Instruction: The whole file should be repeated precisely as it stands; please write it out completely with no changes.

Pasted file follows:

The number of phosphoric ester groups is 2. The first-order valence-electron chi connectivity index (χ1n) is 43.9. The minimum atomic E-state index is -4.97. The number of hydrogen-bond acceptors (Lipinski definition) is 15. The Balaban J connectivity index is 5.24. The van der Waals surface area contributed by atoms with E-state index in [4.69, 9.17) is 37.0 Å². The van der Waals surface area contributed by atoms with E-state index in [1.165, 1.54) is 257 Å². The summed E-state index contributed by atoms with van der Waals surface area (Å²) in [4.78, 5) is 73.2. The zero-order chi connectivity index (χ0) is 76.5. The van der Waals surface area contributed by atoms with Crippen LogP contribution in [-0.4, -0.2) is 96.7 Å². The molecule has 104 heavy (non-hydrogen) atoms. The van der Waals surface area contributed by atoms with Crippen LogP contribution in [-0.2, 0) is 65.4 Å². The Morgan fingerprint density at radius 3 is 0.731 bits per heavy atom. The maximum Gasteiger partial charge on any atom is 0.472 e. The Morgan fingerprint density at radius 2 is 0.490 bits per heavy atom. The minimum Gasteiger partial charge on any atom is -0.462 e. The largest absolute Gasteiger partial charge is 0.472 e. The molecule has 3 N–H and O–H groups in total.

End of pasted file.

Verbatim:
The number of phosphoric ester groups is 2. The first-order valence-electron chi connectivity index (χ1n) is 43.9. The minimum atomic E-state index is -4.97. The number of hydrogen-bond acceptors (Lipinski definition) is 15. The Balaban J connectivity index is 5.24. The van der Waals surface area contributed by atoms with E-state index in [4.69, 9.17) is 37.0 Å². The van der Waals surface area contributed by atoms with E-state index in [1.165, 1.54) is 257 Å². The summed E-state index contributed by atoms with van der Waals surface area (Å²) in [4.78, 5) is 73.2. The zero-order chi connectivity index (χ0) is 76.5. The van der Waals surface area contributed by atoms with Crippen LogP contribution in [-0.4, -0.2) is 96.7 Å². The molecule has 104 heavy (non-hydrogen) atoms. The van der Waals surface area contributed by atoms with Crippen LogP contribution in [-0.2, 0) is 65.4 Å². The Morgan fingerprint density at radius 3 is 0.731 bits per heavy atom. The maximum Gasteiger partial charge on any atom is 0.472 e. The Morgan fingerprint density at radius 2 is 0.490 bits per heavy atom. The minimum Gasteiger partial charge on any atom is -0.462 e. The largest absolute Gasteiger partial charge is 0.472 e. The molecule has 3 N–H and O–H groups in total.